CBD significantly decreased pain and increased mobility in a dose-dependent fashion in dogs with osteoarthritis (OA), according to a recent study at the Baylor College of Medicine. This finding is consistent with earlier work by Cornell University researchers who also found that CBD “significantly” decreased pain and increased activity in dogs with OA. Importantly, both studies report that CBD did not produce any ill effects in the dogs.
There’s an interesting wrinkle to the Baylor study. They found that it was more effective to administer CBD with fat than without it: “Liposomal CBD (20 mg/day) was as effective as the highest dose of non-liposomal CBD (50 mg/day) in improving clinical outcomes.”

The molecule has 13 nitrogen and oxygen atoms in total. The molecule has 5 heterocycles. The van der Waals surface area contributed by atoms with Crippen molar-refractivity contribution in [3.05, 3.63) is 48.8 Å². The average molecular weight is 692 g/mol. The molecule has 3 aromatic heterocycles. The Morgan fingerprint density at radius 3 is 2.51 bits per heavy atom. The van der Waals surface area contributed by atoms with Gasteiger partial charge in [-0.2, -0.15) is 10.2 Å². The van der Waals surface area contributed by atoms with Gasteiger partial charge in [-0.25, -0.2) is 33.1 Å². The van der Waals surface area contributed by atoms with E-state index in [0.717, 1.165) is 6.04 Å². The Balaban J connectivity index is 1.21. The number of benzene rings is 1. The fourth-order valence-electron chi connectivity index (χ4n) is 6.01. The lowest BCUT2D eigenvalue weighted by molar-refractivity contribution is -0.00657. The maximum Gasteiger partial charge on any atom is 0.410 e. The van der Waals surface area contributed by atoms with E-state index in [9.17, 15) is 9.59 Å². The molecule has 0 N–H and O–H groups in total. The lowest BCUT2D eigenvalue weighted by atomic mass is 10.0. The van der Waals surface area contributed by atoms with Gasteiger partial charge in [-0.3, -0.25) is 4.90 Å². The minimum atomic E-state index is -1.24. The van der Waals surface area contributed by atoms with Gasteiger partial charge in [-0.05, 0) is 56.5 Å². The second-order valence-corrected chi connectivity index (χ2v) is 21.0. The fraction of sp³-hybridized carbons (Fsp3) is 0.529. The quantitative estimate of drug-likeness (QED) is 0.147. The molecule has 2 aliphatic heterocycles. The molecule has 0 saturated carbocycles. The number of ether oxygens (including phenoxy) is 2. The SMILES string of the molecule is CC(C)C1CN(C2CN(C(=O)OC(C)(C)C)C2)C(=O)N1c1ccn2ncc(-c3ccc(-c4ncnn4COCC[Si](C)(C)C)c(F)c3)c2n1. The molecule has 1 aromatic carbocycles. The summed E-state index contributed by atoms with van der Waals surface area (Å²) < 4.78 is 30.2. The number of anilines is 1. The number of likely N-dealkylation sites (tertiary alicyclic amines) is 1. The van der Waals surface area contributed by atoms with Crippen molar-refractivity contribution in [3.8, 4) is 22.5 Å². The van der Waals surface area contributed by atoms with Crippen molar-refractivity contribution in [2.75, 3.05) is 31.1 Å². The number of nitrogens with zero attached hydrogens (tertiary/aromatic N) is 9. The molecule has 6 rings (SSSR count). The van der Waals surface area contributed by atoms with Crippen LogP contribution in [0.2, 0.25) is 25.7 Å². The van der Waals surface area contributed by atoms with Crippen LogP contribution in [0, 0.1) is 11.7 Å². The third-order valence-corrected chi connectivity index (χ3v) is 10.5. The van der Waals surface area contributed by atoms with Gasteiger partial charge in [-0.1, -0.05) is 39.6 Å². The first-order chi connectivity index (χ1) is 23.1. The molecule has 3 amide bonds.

The authors conclude that the success of CBD as a therapeutic for OA in dogs warrants follow-up investigations in humans. The Arthritis Foundation, the largest arthritis advocacy group in the US, would agree. Last year they became the first major health organization to issue CBD guidelines. And they did so on the strength of their experience with the elderly where they found that CBD was “very effective” or “effective” for almost ¾ of people who suffered from arthritis.